- - Monday, June 4, 2018


Spring 2018 has brought a wave of protests by public school administrators and teachers demanding more spending on education. The protests closed schools in at least five states.

The classrooms have now reopened, so it’s time to ask an educational question: What, exactly, have we learned from this experience?

One lesson is that it’s school district officials who determine where the money goes and how much teachers get paid.

When Arizona teachers went out on strike, Republican Gov. Doug Ducey said he had the solution: the “#20x2020” plan, offering teachers a 20 percent pay increase by the 2020 school year.

Mr. Ducey signed the plan into law on May 3, but teachers shouldn’t count on getting the full 20 percent. The Tucson School District has already announced it has no intention of giving its teachers the full 20 percent raise. Rather, the superintendent wants to “spread that money around to all ‘educators’ who touch the lives of children — even the janitors.” And the more money that flows to staff, the less money there is for teachers’ paychecks.

Arizona isn’t the only state where school districts don’t always give top priority to raising teacher pay. The Oklahoma Council of Public Affairs reports that some striking teachers work in a school district that boasts an athletic center with a “ground-floor weight room, a second-floor fitness center, meeting rooms, whirlpools.” It also has an Olympic-sized pool and aquatic center.

Another batch of Oklahoma strikers came from a high school with a $10 million football stadium with “‘NFL-quality’ artificial turf.”

School districts will always have finite budgets. What matters most is how they spend the money. As Rob Burns, an English teacher in Arizona’s Chandler Unified District, said, “I’m always wondering, when the district gets its money, where does it initially go?” He adds, “Some districts know how to get it to the classroom and some don’t.”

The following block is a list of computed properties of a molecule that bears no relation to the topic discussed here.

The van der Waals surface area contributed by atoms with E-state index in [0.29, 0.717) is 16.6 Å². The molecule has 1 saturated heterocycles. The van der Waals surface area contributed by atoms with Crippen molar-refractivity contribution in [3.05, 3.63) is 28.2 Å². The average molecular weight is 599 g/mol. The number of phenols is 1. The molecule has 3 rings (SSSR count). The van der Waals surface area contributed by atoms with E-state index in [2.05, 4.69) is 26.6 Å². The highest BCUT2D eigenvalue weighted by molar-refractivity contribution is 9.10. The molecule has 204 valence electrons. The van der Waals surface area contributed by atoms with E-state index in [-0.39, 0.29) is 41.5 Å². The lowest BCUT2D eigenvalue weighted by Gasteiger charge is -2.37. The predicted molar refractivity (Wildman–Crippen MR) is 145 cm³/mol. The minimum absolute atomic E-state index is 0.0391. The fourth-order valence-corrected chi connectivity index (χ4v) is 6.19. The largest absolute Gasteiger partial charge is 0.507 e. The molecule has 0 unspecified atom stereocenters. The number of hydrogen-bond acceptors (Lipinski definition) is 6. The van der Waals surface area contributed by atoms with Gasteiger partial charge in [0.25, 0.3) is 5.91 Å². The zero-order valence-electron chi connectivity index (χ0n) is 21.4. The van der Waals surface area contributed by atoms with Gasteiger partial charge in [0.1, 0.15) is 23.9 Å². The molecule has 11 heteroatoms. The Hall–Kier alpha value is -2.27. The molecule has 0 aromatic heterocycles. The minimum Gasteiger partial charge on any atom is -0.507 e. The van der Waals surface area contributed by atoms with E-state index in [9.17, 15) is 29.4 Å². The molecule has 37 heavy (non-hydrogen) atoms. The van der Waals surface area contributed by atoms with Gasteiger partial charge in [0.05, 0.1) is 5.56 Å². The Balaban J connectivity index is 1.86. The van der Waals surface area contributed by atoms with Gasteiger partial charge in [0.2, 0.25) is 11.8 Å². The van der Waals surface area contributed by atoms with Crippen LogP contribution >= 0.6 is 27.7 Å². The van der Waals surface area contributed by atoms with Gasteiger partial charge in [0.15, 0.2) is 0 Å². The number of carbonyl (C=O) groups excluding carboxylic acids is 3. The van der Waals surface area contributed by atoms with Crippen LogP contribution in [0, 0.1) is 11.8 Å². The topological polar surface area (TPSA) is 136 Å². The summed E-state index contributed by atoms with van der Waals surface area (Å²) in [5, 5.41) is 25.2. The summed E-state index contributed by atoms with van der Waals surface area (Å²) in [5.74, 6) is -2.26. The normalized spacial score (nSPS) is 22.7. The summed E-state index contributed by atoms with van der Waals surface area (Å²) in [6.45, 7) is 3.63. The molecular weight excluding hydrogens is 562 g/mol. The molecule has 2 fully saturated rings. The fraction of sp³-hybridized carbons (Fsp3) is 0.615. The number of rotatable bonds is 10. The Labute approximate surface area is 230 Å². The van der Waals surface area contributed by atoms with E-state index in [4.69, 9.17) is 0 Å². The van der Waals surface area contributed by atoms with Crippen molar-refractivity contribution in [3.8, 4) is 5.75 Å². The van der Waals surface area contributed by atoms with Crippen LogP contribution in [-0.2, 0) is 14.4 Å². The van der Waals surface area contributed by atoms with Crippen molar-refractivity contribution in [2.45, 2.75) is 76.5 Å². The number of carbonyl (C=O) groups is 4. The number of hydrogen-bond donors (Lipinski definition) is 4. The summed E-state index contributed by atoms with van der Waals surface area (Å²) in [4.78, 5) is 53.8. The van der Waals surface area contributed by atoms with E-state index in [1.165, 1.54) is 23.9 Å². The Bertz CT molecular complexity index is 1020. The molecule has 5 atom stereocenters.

A second lesson from this year’s teacher strikes: Calls for more taxpayer money do not end once the strikes are over.

Despite passage of #20x2020, special-interest groups in Arizona are now pushing a ballot measure to boost K-12 funding by nearly doubling the income tax rate for Arizonans making $250,000 or more. The state teachers union says it is “likely to support the effort.” Meanwhile, a group of business leaders, including a former chairman of the state board of education, are backing a 1.5 cent-hike in the state sales tax to support education spending.

Karen Deadrick, a former principal at Arizona’s Havasupai Elementary — a school that serves American Indian students in what has been called “the most remote community in America” — and now a charter school teacher, expressed doubt that demands for more funding would ever be satisfied. “It seemed like from my perspective that they keep moving the goalposts,” she said.

Mr. Burns echoes that sentiment. “There’s never enough for unions,” he said. “That puts the burden on the taxpayers.”

A third lesson from the 2018 strikes is that school closures put student learning on hold and send parents scrambling to adjust. In West Virginia, parents told local news they “weren’t sure what they’re going to do.” In Oklahoma, the “standoff [tested] the patience of parents,” even those who supported teachers’ demands.

As for students, North Carolina administrators and teachers went on strike just before final exams. The disruptions can be particularly difficult for families of children with special needs. An Arizona father of a child with autism said, “My child just started talking, and now there’s going to be a setback because someone wants more money.”

“Having a pay raise is a good thing,” said Mr. Burns, the Arizona teacher. “But down the line, when we look at the numbers for increasing money per pupil or salaries, how is it ultimately going to help the students?”

Jonathan Butcher is a senior policy analyst in the Center for Education Policy at The Heritage Foundation.

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